there is a hill, they do not wait for geological agencies to level the hill. They go at it with steam-shovels, drills, and dynamite. Another objection that is made to all simplifications of spelling is that they remove the marks of derivation in words. In many cases this is untrue; in the others it is of no consequence. The Italian sees the Greek Φωτός and γράφείγ just as plainly in his fotografia as the Anglo-Saxon does in his photograph. As for the marks of derivation from Old French, the Teutonic languages, Arabic, etc., the majority of persons do not see them at all, and those who do and can interpret them are above the need of such aids. It is with words very much as with men. The influence of heredity makes it instructive to know the character of a man's parents and grandparents, but men do not go to business every day carrying charts on which their family trees are delineated. So with words; in every-day use only their present values concern us, and their histories should be left to the dictionaries as family trees are left to genealogical records.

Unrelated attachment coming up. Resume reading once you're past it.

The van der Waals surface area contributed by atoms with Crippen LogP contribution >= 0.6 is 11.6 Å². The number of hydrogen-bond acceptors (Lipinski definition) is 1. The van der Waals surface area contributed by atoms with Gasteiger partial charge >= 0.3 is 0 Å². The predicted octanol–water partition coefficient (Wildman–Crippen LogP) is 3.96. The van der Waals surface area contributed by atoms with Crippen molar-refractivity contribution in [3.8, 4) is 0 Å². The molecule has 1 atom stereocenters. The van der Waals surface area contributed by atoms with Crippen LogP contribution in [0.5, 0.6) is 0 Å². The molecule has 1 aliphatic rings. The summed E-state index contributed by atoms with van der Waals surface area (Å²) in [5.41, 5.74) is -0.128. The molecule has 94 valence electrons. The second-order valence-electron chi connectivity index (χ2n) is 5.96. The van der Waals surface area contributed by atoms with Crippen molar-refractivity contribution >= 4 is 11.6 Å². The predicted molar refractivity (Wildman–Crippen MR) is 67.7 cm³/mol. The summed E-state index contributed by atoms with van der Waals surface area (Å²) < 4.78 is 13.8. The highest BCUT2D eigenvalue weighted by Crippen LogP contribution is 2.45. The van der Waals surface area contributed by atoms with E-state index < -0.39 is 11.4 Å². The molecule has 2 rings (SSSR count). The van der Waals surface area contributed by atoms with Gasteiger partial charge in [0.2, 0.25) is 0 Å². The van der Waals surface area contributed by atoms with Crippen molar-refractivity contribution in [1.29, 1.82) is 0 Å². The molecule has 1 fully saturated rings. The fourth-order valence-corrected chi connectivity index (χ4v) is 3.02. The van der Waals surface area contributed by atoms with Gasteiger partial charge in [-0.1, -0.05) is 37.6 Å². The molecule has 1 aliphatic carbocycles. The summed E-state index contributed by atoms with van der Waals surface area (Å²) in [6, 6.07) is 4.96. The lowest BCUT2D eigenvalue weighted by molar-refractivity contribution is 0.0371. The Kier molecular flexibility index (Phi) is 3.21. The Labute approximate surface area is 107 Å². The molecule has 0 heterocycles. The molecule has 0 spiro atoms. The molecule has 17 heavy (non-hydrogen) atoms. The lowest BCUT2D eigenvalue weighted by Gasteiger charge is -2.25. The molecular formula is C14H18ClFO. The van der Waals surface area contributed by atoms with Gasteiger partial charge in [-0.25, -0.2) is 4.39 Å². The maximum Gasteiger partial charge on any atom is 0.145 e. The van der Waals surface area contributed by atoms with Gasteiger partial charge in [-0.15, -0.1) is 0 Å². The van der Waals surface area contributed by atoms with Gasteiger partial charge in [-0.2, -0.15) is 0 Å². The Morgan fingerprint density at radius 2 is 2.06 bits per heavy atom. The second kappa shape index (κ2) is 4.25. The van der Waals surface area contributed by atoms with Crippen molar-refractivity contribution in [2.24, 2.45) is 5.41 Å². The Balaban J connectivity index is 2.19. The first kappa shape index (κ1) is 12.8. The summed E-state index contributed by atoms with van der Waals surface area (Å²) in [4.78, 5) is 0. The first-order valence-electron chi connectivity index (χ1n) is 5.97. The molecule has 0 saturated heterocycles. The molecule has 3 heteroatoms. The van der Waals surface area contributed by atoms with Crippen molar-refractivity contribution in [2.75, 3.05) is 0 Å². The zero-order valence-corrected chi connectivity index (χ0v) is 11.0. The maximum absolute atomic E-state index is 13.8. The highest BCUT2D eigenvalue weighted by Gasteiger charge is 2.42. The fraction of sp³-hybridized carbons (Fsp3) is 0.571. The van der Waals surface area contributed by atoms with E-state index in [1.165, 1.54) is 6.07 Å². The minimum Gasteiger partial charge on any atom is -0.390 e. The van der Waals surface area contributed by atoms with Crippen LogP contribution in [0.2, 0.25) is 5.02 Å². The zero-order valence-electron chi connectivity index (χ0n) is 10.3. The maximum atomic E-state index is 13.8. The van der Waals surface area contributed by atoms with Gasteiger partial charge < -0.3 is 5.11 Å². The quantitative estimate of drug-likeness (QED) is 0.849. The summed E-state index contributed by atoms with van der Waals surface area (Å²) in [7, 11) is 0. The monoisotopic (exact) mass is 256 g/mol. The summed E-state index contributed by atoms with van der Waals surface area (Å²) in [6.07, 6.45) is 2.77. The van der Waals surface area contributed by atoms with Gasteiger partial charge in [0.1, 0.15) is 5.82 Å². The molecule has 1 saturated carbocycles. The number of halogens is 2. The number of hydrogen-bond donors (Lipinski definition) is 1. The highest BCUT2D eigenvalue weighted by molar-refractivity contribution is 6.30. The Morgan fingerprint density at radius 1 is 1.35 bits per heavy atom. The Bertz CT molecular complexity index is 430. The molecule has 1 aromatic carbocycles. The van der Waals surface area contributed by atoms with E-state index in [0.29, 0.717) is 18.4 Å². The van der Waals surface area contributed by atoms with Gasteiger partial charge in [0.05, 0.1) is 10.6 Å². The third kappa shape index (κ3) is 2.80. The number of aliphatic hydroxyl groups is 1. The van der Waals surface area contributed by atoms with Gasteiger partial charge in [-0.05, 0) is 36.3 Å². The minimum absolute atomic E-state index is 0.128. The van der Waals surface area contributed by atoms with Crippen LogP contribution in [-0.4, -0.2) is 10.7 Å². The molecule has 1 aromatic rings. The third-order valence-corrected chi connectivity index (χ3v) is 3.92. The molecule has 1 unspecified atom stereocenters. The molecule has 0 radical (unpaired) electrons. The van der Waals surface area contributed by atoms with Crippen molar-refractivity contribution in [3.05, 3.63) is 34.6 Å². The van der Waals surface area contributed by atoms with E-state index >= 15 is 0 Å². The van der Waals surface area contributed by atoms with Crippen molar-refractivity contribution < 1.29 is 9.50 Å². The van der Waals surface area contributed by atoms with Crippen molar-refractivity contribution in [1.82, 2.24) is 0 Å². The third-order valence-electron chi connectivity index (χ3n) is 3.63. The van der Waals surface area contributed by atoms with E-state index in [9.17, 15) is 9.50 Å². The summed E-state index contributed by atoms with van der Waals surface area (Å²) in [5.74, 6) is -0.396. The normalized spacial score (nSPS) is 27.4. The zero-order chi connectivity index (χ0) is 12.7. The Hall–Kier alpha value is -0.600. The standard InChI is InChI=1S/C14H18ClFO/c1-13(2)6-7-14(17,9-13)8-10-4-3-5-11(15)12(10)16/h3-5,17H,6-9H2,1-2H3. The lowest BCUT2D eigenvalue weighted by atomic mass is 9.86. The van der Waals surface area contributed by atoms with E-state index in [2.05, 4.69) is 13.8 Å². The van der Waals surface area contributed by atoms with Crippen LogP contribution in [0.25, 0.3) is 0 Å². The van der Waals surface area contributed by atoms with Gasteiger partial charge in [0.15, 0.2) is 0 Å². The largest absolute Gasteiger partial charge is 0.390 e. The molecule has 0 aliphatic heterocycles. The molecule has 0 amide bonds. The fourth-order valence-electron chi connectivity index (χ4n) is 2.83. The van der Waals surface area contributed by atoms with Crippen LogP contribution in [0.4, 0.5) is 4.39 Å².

A general simplification of English spelling promises to be one of the events of the near future. Articles in favor of it are appearing with increasing frequency in our leading magazines, the latest being by Brander Matthews, in Harpers' Magazine for July. The philologists as a body desire the change, and there is not one linguistic scholar of any prominence who opposes it. When publishing firms nowadays select editors to make or revise our leading dictionaries, they get spelling reformers, for all the men competent to do such work are of this class. The late President Porter, who edited the International Webster, has expressed himself in favor of simplification; Prof. W. D. Whitney, editorin-chief, and several of the other editors of the Century Dictionary, are active workers for this reform; Prof. F. A. March, who is in charge of the departments of spelling and pronunciation in the forthcoming Standard Dictionary, is President of the Spelling Reform Association, and many of the collaborators on this work believe in logical spelling. In England, Dr. James A. H. Murray, editor-in-chief of the Philological Society's Dictionary, the greatest lexicographic work on the English language ever undertaken, is an unhesitating advocate of orthographic reform, as is Prof. Walter W. Skeat, author of the Etymological Dictionary. If English spelling were to be made phonetic next year, or in 1900, a few persons might cry, "Give us back our silent letters," as the mob cried, "Give us back our eleven days," when the calendar was changed from old style to new; but only a few months would pass before all would be asking, "Why was this not done generations ago?"